Film Screening 19th February, 2016

Poster for Joy


7:30 PM, 19th February, 2016
No Guests

  • M
  • 124 mins
  • 2015
  • David O. Russell
  • David O. Russell
  • Jennifer Lawrence, Robert De Niro, Bradley Cooper, Isabella Rossellini

This screening of Joy is proudly presented by Canberra Women in Business

In his third collaboration with ever-rising superstar Jennifer Lawrence after Silver Linings Playbook and American Hustle, director David O. Russell turns his attention to the story of Joy Mangano, inventor of the miracle mop.

While not the most obvious choice for adaptation, the concept serves as a great star vehicle for Lawrence, spanning four whole decades of Mangano’s life: from childhood dreams of invention, to hard-done-by divorcee, to entrepreneur, to matriarch. It's an empowering story about persistence, legacy and the American dream.

Surrounding Joy is a motley crew of family and struggles. From her ex-husband (Édgar Ramírez) who still lives in the basement, to her estranged parents – Robert De Niro and Virginia Madsen – with their various eccentricities. Russell is clearly an actor’s director, and the cast are an all-round pleasure to watch as they excel in their craft under his direction.

In the early 1990s, Joy invents a more effective mop, and begins to produce the design for sale on the mass market. Enter Bradley Cooper – another close collaborator of Russell’s – as an executive at QVC who brings her on board for the early days of the Home Shopping network. As her business begins to show the fruits of success, family drama rears its ugly head and threatens to undo everything Joy has worked so hard for.

The film is darkly humorous, and effectively made – a must-see for fans of this actress, this director and their consistent collaboration.

Josh Paul

Poster for He Named Me Malala

He Named Me Malala 

9:44 PM, 19th February, 2016

  • PG
  • 88 mins
  • 2015
  • Davis Guggenheim
  • Malala Yousafzai, Ziauddin Yousafzai, Toor Pekai Yousafzai, Khushal Yousafzai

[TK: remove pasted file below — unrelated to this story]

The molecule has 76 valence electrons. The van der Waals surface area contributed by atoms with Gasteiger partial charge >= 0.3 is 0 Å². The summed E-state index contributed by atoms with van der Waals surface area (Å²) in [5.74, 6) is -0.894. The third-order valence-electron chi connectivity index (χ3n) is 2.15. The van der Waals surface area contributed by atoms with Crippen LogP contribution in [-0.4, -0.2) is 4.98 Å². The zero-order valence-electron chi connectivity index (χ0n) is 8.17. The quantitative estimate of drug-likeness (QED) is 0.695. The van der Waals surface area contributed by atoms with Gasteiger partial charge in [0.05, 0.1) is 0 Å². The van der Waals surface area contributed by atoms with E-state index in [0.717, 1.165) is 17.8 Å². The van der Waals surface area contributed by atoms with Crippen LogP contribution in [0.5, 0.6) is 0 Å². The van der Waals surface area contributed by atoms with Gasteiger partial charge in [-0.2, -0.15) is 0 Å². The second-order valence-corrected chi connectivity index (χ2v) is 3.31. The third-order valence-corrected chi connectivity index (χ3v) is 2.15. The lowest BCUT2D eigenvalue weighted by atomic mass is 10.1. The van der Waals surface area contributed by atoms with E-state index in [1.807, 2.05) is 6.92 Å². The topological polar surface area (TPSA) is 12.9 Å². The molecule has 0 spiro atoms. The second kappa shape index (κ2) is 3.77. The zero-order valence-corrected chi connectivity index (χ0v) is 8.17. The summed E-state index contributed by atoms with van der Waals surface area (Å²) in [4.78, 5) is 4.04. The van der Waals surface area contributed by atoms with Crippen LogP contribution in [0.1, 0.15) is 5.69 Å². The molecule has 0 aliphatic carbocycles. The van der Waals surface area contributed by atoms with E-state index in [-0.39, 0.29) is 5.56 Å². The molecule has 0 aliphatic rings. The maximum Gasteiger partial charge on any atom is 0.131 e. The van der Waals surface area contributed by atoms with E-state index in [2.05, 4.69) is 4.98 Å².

Oscar-winning documentary maker Davis Guggenheim (An Inconvenient Truth) has made a revealing film about Malala Yousafzai, the youngest ever winner of the Nobel Peace Prize. Malala was shot in the head for speaking out against the Taliban in her Northern Pakistan hometown. She was transported to Birmingham for emergency medical treatment, where she awoke from a coma and decided to launch her global peace and women’s rights campaign. The documentary also focuses on Malala’s relationship with her father, Ziauddin, himself an inspiring, influential and brave activist. He named her Malala after an important folk heroine (whose story is told here through an animated narrative, complete with its own Disney soundtrack!).

Malala’s story is an admirable and inspirational one about resilience and self-sacrifice. And the film goes to lengths to show us that she is just an ordinary teenage girl, with all of the usual family squabbles and romantic dreams to go along with her acclaim. It’s a small pity that not only does Guggenheim leave many questions unanswered with this film, but he also leaves them unasked. A little deeper probing into her motivations would have helped this film feel less like a commercialised, heavily edited advertisement for Brand Malala.

Nevertheless, this is a good introduction to Malala for those who know little about her story, and the inherent power of that story will mean that watching it with a Film Group audience will only enhance the message – and probably prompt spontaneous applause at the conclusion.

Travis Cragg